I’ve been meaning to reflect on a blog post I read this past summer. It lifts up the concerns of young clergy, people entering into the ministry in a world much different from those a good 15,20 or more years into it. The basic message is that in short, young clergy are feeling and experiencing that their entry and contribution to pastoral ministry is being dismissed, and that their lack of experience and youth is a hinderance. The author makes the case that it’s quite the opposite, and that we need to take them seriously in a church that is dying. The blog post is worth a read. (Yes, I put it in there twice, it’s that important).
A couple things first: I fit into this “young clergy” category. Or, I am about to, as I’m still have a half year of seminary left to complete. I get the point he is making in this article. I want to lead and take on the challenges of the church in today’s world just as much as the next person getting into this. But I do have a few things to say to my “peers” and in response to the blog.
- I get that you care deeply about the church, are committed to it, and that you are creative and offer a much as a leader. You should be thinking that way. Be confident in that.
- I also get that you want to be heard and understood, are frustrated at the hyprocracy of standards among younger and older pastors, feel they can’t challenge people on existing understandings and expressions of church because their job depends on it, and want to be respected for their own authentic style of leadership. Stop it; get over it.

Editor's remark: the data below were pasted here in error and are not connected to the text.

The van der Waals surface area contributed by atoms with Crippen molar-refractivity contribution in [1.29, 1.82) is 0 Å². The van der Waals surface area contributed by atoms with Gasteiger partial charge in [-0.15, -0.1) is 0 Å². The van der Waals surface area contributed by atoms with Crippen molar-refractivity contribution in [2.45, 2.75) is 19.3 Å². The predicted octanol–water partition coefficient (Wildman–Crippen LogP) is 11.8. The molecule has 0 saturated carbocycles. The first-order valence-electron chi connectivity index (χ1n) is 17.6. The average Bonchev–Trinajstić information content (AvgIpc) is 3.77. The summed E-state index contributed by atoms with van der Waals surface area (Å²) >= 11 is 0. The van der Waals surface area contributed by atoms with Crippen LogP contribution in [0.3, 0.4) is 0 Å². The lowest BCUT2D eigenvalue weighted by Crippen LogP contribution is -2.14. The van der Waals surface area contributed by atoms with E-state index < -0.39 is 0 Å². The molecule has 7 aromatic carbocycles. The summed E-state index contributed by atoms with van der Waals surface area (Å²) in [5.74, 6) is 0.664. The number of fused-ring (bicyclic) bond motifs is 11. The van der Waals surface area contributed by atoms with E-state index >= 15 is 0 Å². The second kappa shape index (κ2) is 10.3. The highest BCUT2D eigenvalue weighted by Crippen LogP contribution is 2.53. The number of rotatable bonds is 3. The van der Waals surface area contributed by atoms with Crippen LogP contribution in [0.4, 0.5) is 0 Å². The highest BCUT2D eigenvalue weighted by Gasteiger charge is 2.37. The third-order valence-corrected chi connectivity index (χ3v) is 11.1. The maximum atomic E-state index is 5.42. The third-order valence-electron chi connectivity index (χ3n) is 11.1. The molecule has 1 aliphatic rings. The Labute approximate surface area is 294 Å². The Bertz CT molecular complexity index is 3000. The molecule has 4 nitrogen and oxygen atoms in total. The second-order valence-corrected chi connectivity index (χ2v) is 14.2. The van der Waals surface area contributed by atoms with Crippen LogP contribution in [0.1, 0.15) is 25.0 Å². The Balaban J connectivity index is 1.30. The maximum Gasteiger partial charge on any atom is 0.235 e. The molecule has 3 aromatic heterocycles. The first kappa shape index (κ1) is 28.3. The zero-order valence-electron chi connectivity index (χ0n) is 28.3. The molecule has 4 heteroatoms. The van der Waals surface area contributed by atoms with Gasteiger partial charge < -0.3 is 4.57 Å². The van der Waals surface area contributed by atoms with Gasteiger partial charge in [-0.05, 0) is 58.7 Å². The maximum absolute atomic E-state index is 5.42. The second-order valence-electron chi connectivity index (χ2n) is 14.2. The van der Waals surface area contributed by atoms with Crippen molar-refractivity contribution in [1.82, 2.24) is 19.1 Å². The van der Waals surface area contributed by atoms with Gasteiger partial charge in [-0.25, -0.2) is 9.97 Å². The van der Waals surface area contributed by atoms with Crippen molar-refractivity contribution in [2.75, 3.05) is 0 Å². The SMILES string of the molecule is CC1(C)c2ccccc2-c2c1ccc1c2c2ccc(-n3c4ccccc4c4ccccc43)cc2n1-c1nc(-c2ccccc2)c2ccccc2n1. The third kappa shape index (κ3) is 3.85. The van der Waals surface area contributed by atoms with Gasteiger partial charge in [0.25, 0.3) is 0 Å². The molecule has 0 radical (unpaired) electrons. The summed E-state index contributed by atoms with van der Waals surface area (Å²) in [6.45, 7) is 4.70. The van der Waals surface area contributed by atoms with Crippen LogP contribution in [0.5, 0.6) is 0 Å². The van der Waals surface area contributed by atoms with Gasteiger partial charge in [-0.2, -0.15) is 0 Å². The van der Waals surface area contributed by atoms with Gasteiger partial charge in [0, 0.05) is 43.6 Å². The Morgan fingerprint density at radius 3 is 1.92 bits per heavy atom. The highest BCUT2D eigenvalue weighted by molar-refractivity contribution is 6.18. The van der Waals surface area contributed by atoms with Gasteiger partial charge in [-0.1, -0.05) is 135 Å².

Maybe I’m being a bit harsh – yeah, I probably am being very harsh. But such a mindset, and the response is that the older establishment simply should put us in positions of influence and voice, doesn’t solve the issue. Moreover, if you seek out persons who only affirm and make you feel comfortable, and expect them to be the voice of change you desire, that doesn’t solve the issue either. It just puts you more at odds with the people you’re frustrated with – namely older leaders who hold “power.” And being at odds with them inwardly while trying to “play the game” and be cordial outwardly doesn’t help either.
So is there another way?
I think there is – and that’s working to create a “peer relationship” with those you feel at odds with, namely older clergy and lay leaders. We often look at peers as only those of the same relative age or experience. But, peer relationships are really ones of mutuality – mutual respect. There’s a saying, “In order to get respect, you have to give respect. Respect is earned, not granted.” And I 100% agree with that statement. One has to see older folks as possible peers, and vice versa. And that’s not easy by any means. It takes work and time. But it can be done – because I served in an organization that has been doing it since its existance.
The United States military has a system in which its commissioned junior officers are usually in their early to mid 20’s, straight out of college and an indoctrination school to get them ready for the environment they enter into. They are given responsibility in the form of positional authority right away, with little experience on the job. However, when they come to their commands, they are often taking charge of platoons and divisions in which there are senior enlisted personnel, lower ranking, who have more experience doing the job, and often have more technical knowledge and leadership ability then the junior officer coming in.